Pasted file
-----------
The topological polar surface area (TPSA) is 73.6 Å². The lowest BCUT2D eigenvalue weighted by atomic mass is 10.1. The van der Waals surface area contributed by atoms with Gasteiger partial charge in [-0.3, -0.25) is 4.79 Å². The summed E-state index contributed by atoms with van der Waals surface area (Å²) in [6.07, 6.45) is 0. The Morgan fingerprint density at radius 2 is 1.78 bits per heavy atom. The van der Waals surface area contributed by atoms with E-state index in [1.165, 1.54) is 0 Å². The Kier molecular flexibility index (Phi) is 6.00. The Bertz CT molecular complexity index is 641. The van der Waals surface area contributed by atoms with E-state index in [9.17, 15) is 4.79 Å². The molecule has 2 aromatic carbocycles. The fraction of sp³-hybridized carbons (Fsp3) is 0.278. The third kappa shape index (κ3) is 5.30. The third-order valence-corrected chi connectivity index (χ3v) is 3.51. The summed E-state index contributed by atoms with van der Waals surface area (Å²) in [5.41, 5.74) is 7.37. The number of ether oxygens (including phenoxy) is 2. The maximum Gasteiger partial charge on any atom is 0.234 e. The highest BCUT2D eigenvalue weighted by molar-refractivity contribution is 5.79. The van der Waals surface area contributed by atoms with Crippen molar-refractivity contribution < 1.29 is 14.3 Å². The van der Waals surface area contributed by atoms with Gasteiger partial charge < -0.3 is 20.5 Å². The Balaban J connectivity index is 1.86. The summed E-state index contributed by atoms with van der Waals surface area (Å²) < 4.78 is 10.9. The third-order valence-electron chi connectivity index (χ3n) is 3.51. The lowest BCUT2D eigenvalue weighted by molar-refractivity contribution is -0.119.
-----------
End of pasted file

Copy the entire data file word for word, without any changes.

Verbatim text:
The topological polar surface area (TPSA) is 73.6 Å². The lowest BCUT2D eigenvalue weighted by atomic mass is 10.1. The van der Waals surface area contributed by atoms with Gasteiger partial charge in [-0.3, -0.25) is 4.79 Å². The summed E-state index contributed by atoms with van der Waals surface area (Å²) in [6.07, 6.45) is 0. The Morgan fingerprint density at radius 2 is 1.78 bits per heavy atom. The van der Waals surface area contributed by atoms with E-state index in [1.165, 1.54) is 0 Å². The Kier molecular flexibility index (Phi) is 6.00. The Bertz CT molecular complexity index is 641. The van der Waals surface area contributed by atoms with E-state index in [9.17, 15) is 4.79 Å². The molecule has 2 aromatic carbocycles. The fraction of sp³-hybridized carbons (Fsp3) is 0.278. The third kappa shape index (κ3) is 5.30. The third-order valence-corrected chi connectivity index (χ3v) is 3.51. The summed E-state index contributed by atoms with van der Waals surface area (Å²) in [5.41, 5.74) is 7.37. The number of ether oxygens (including phenoxy) is 2. The maximum Gasteiger partial charge on any atom is 0.234 e. The highest BCUT2D eigenvalue weighted by molar-refractivity contribution is 5.79. The van der Waals surface area contributed by atoms with Crippen molar-refractivity contribution < 1.29 is 14.3 Å². The van der Waals surface area contributed by atoms with Gasteiger partial charge < -0.3 is 20.5 Å². The Balaban J connectivity index is 1.86. The summed E-state index contributed by atoms with van der Waals surface area (Å²) < 4.78 is 10.9. The third-order valence-electron chi connectivity index (χ3n) is 3.51. The lowest BCUT2D eigenvalue weighted by molar-refractivity contribution is -0.119.